The new home of The Dan Plan

I’m in love.

I know what you’re going to say, but this isn’t a rebound.  Just because it’s only been a few days since the breakup doesn’t mean I can’t find a new partner.  This isn’t a one night stand, rather a new fling with staying power.  I’ve met a new course and it’s swept me off of my feet.  I promise that I wasn’t seeing this course while I was with CECC and it’s only by fortunate chance that the transition was made so quickly.

I have the tendency to land on my feet and after hearing the CECC news last Saturday I knew that I needed to figure something out and had a few ideas in the back of my head.  A couple months ago a friend invited me out to the course next door to CECC, Riverside Country Club, and I quite enjoyed their facilities.  I hadn’t thought much about it at the time, but after hearing the final verdict at CECC I called around to a few clubs to see what the costs would be to join and then got in touch with the membership lady at Riverside that afternoon.  They had a stellar deal going on which was hard to pass up so I talked with my family about it and decided that it made practical and financial sense to join.  Economically speaking, and judging by what I spent in June while not having a home course, being a member of a club is the only feasible way to financially make The Dan Plan work.

Sunday morning I went in to Riverside and officially joined.  Immediately afterwords I teed it up with a couple of members and despite the 95 degree day I had a blast running around my new home course.

Riverside has some similarities to CECC, but I am not interested in comparing the two.  In all honesty that would be like comparing apples to apples and it really comes down to personal taste.  Whether you like Golden Delicious, Honeycrisp, Cortland or Braeburn is just a matter of personal preference, especially when the courses are literally next door to one another and were built the same year.  I’m sure, though, there are some massively differing opinions on the matter and members at each course would probably tell you conflicting views.  Personally, they are both awesome courses and provide some similar and some different challenges.

The practice facilities at Riverside are pretty similar to CECC too.  There is no par 3 course at Riverside which is something that I will miss, but they do have a cool chipping area where you can make up your own holes from zero to 130 yards with a few bunkers, and a couple different greens to hit to:


I was out there for about four hours yesterday and didn’t see another soul, just a quiet place to practice the short game.  I have a feeling this may be the spot where I spend a ton of time over the next few years.

The range is pretty cool, too.  On Mondays it was mats only, but a lot of days you hit off of the grass:


When you practice and play golf on a daily basis it can get expensive very quickly if you don’t have a range and course at hand.  I suppose it depends on what the course costs, but being an intermediate member at Riverside (under 40 years old) is cheaper than paying for two rounds at a local muni a week.  The main benefits aren’t just about cost, though, it’s about having that range, good putting greens, and the chipping area where you can work on the most important aspect of the game: the short game.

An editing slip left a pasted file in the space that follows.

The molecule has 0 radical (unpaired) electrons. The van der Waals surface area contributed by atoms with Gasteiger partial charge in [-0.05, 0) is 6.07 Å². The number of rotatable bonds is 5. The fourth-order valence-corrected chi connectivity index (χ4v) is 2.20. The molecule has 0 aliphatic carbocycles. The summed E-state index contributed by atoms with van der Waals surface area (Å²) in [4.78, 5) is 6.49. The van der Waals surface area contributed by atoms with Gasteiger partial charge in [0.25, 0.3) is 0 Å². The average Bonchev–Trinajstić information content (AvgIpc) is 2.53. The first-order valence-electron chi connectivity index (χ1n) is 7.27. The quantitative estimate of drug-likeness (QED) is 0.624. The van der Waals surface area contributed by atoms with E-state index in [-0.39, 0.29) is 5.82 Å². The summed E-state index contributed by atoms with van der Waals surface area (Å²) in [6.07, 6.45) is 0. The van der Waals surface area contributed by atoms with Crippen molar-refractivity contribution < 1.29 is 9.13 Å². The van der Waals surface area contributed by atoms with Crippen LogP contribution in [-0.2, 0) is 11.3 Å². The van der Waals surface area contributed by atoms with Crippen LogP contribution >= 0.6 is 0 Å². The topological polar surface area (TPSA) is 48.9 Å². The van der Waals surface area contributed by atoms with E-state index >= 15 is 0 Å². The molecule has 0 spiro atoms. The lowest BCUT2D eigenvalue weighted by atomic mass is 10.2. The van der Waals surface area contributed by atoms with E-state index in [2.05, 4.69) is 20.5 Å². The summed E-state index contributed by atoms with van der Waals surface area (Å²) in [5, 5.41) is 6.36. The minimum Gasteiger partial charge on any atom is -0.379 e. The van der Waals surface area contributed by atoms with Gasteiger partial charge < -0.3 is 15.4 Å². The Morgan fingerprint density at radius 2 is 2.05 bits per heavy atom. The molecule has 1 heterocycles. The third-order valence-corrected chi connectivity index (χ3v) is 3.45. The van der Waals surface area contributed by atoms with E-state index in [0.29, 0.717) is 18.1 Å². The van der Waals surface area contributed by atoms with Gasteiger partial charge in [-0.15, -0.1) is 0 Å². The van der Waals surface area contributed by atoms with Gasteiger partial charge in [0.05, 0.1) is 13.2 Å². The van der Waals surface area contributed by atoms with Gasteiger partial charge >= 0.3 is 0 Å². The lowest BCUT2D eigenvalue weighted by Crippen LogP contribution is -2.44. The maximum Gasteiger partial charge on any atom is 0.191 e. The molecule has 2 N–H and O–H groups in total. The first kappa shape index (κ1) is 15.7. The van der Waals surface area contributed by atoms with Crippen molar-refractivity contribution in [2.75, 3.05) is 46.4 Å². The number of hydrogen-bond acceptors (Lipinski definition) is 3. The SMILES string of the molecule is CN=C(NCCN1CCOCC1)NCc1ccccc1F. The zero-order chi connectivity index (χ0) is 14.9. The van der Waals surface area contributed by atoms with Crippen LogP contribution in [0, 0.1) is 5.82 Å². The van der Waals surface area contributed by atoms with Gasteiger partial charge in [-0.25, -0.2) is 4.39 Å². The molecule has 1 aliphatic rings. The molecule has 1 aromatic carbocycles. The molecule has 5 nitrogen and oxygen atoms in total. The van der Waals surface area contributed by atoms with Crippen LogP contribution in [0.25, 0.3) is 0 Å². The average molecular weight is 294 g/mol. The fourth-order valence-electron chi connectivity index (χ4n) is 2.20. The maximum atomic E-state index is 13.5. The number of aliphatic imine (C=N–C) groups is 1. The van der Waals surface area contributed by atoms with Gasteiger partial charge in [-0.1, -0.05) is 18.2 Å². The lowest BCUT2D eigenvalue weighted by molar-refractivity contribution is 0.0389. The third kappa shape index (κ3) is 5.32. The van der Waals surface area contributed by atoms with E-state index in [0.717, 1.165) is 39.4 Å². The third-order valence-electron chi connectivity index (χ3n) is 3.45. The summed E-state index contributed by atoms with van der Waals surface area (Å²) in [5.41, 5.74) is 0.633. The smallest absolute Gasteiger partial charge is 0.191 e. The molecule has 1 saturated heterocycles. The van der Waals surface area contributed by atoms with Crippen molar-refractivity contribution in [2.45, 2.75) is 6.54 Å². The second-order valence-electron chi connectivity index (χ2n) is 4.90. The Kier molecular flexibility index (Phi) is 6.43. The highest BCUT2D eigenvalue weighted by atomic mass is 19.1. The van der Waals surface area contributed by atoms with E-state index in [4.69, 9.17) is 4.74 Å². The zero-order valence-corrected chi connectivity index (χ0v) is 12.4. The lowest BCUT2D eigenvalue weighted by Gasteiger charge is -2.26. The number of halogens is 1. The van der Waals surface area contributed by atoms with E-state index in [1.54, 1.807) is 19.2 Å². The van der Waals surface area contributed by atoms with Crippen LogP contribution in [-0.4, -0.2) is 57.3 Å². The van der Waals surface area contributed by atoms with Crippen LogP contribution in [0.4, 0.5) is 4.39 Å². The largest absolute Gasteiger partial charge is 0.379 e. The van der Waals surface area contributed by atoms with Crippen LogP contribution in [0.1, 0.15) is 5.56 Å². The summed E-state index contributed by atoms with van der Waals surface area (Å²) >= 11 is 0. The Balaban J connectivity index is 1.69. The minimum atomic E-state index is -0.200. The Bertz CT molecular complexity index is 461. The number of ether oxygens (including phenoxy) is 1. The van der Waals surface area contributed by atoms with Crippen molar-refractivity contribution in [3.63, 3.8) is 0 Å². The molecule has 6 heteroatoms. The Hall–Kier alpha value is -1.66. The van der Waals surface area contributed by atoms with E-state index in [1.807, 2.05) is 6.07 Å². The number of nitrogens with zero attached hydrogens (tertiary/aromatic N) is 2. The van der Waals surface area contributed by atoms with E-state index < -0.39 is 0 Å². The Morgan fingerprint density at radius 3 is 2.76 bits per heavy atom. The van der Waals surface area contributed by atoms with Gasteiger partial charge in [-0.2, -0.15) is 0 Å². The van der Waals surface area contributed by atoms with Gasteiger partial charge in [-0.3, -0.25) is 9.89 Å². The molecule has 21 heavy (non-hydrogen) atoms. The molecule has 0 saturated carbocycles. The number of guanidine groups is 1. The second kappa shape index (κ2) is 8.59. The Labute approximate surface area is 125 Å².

The first 30 years of my life I never would have thought I would be a member of a country club, but now that I have become obsessed with golf and improving my golfing game I cannot see it any other way.  Don’t get me wrong, it is possible to improve one’s game at the local muni course (I still and will forever love practicing and playing at Heron Lakes) but for my goals and what I want to do on a daily basis a country club can optimize that experience.  I know Seve did it with a 5-iron on the beach, but I’m sure if he had access to a place like Riverside or CECC he would have been there every day honing those skills.

I am excited to have a new home and already feel that the change will be good as it’s a new environment to learn in and new people to challenge as well as no established tendencies or behaviors.  There is a lot to be excited about and a whole new world to start exploring.

I would like to thank CECC once again for everything that they provided and did for me over the past two years.  You are all amazing and I hope to see everyone again one day soon.  Again, I am not interested in comparing the two facilities and think that anyone interested should check them both out.  Every course and club has it’s pros and cons and it’s up to the individual to find the best fit.  I am excited about Riverside as I was about CECC when I first went out there.  You really can’t go wrong being a member at either course.

Not that there was anything that I omitted over the past two years, but one added benefit of being a paying member of a club is that I can freely talk about all of the aspects of country club life.  I didn’t grow up in anything like this and at times feel like a stranger in foreign lands but never wanted to step on anyone’s toes.  Having no affiliations with any club or products I can truly tell it as it is in the golfing world.  I will try and write my experiences at the new club like a travel guide to Mars.  The goal is to take you with my on this new journey.

Before that all begins, here is one more picture of the new home course: pushing my Clicgear up the 18th fairway.  Pretty nice view :)


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